Sunday, March 21, 2010

More tri tip

Low visibility, heavy snow and gusting winds brought me back to the northerly slope that falls into Tenderfoot Creek off of tri tip, AKA "the bad place," on Friday.
Jack and I got a leisurely start around 11, and found liquid propitiation falling just below 900.' We forgot to bring gravy for the mashed potato snow at the highway up to just past 2,000' so we headed as high as we dared where 40 mph winds buffeted us.
It was definitely a "put some hair on your chest" kind of day. Visibility was the dominant factor. On the first run we could barely see the treeline below us and had no tracks to offer depth perception as the wind had already blown out our skin track.
We almost bagged it after the first run, but the snow was promising in the trees so we decided to go back and give it a second shot.
Well wouldn't you know it, the winds kicked up and the clouds started to blow off. We got back down to the creek and examined the ravine crossing to get to the mellow westerly face of Tenderfoot ridge and decided a tri tip to tenderfoot tour would have to happen another day.
We had some nice goods where we were in the trees even if the bowl run wasn't the best and the sky seemed to be lifting even if the winds weren't laying down.
Of course, by the time we got back up to the top, visibility had gone from fair to zero and the snow was falling in earnest. We couldn't even see the treeline from the top on the run, but thank gosh at least had remnant tracks from the previous descents.
After that the clouds really did lift and the snow let up. We put in two more runs, skiing until 7 p.m.
In the mean time we got to fully explore that particular aspect of tri tip as well examined where best to make a crossing of Tenderfoot creek if the need ever arose.
The clingy and blowing snow meant we broke trail all day so we were thoroughly exhausted.

Snow plow blowing slush off the Seward Highway.

What the hell is that bright thing?

Not much of a view.

The summit weather station I think?

Clear skies and cool temps stuck around Friday night over the pass and sucked up the moisture from the snow, letting it set up nice and tight. Feeling a little tired and running solo, I decided to go ski the mellow tenderfoot ridge west face, expecting that with blue bird conditions, I probably wouldn't be alone.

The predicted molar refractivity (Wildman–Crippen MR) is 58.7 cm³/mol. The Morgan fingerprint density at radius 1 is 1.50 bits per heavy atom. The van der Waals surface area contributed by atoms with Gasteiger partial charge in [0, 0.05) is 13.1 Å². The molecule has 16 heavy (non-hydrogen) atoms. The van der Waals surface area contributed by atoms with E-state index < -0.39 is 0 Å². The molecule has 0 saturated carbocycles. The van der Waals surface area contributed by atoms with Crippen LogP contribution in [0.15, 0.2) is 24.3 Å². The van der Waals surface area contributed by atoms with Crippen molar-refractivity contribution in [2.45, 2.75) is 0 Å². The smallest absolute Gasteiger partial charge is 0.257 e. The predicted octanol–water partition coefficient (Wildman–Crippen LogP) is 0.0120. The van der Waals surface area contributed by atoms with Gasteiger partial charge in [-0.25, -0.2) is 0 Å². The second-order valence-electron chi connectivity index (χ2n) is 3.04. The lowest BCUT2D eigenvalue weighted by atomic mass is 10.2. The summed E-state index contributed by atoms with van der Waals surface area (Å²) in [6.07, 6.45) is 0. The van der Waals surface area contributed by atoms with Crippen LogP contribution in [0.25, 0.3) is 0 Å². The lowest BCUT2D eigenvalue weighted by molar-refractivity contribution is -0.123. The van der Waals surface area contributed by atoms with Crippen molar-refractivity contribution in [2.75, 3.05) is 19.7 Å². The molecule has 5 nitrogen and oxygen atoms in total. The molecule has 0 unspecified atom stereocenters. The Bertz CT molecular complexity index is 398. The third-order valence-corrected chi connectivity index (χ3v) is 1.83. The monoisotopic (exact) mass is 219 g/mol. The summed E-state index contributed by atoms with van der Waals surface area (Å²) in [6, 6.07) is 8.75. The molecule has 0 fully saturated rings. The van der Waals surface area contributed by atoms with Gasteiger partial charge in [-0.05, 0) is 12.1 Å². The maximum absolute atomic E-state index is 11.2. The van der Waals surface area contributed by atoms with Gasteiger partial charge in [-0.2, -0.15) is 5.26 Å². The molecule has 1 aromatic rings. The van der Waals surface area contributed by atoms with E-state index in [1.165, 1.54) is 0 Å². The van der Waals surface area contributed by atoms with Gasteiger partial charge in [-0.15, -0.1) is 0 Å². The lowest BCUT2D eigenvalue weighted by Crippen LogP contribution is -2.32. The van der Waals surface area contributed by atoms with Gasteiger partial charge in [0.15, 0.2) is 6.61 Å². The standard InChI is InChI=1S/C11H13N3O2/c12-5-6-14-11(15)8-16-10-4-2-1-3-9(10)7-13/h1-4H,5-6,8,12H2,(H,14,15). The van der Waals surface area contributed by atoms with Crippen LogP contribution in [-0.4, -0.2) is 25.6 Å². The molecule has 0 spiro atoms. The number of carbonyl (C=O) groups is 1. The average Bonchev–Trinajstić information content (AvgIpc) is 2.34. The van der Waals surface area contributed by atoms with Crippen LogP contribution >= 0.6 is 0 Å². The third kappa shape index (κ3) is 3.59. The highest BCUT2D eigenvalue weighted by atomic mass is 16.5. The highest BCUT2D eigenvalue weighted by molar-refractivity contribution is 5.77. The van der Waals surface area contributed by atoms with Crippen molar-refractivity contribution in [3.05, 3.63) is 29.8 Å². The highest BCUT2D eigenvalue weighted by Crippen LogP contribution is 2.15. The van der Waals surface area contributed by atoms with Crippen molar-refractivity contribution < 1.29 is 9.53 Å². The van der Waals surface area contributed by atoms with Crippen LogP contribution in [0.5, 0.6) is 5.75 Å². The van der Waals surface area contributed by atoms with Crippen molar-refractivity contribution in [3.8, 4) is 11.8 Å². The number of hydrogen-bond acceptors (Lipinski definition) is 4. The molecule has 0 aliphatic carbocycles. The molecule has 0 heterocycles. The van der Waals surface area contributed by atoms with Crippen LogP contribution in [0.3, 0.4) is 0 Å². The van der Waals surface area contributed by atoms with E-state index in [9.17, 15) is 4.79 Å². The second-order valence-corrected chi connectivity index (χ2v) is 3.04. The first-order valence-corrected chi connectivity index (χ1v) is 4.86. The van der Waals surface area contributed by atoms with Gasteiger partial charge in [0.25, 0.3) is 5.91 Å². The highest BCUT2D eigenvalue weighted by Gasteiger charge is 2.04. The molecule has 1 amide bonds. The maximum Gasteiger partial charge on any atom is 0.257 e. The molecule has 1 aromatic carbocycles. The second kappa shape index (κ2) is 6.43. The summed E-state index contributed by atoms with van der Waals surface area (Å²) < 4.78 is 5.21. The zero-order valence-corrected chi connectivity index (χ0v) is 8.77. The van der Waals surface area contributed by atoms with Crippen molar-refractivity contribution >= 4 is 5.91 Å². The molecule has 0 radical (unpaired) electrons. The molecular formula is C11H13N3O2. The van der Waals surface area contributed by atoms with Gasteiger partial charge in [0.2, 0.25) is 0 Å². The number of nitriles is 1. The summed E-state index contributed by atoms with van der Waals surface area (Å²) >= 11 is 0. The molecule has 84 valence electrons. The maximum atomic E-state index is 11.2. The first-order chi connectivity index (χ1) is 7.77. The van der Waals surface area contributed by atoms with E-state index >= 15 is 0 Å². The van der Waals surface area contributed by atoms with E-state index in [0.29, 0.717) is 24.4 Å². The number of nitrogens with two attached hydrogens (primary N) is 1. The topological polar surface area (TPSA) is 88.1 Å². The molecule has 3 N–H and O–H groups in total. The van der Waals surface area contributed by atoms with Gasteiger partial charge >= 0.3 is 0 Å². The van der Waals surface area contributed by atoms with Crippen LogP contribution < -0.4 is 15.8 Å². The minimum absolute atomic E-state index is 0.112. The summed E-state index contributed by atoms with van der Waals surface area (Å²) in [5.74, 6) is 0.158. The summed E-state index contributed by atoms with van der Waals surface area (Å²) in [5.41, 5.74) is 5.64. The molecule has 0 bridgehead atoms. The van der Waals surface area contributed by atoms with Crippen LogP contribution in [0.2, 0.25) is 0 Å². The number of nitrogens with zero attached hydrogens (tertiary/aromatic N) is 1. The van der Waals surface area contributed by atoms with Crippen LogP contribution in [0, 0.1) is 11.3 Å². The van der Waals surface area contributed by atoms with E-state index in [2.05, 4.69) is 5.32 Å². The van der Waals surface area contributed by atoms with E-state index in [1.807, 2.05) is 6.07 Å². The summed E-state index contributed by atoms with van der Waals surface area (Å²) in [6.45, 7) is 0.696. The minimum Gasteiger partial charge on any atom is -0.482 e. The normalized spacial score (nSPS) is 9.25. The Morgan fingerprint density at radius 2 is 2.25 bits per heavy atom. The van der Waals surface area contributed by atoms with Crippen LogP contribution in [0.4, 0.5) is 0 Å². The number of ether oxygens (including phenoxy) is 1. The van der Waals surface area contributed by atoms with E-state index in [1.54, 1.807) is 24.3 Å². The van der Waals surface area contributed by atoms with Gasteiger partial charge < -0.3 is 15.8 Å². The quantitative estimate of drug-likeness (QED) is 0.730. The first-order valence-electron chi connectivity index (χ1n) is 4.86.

The west face of tenderfoot ridge.

Not to my surprise, when I pulled into the lot, a group of cen-pen skiers known as the tele-babes, + 1, pulled in behind me.
They too had seen the clear blue sky and also Jack's blog post on our adventure at tri tip the day before and decided to crank in some turns there.
Back to tri tip I went, in good company.

The south face of tenderfoot ridge, so many lines, so many perils.

Jack set a beautiful meandering skin track from the bench above Tenderfoot Creek on Friday. This was one of my favorite views along the way.

The little black dots are the tele-babes making their way up to the top of the run.

A view of the bench above the creek from the top of the run.

A natural half pipe on the bench made for some fun and artsy lines. Riddle me this: Where did the mysterious track that runs perpendicular to the up track come from?


I ended up putting in 5 runs again in much less time then the day before thanks to far less hassle from the weather. I pointed my board downhill for the last time at 5 with hours of daylight left.
While for the most part I skied on my own, the tele-babes made a move to the east, skiing the next aspect of tri tip over and uncovering an excellent stash of powder Jack and I missed the day prior. I greedily carved a two lines out of their fine discovery.
I also enjoyed a cool tasty beverage compliments of the tele-babes back at the lot which was nice as I had not thought to bring one of my own, so, for any tele-babes reading this post: Thanks!
Is it next weekend yet?

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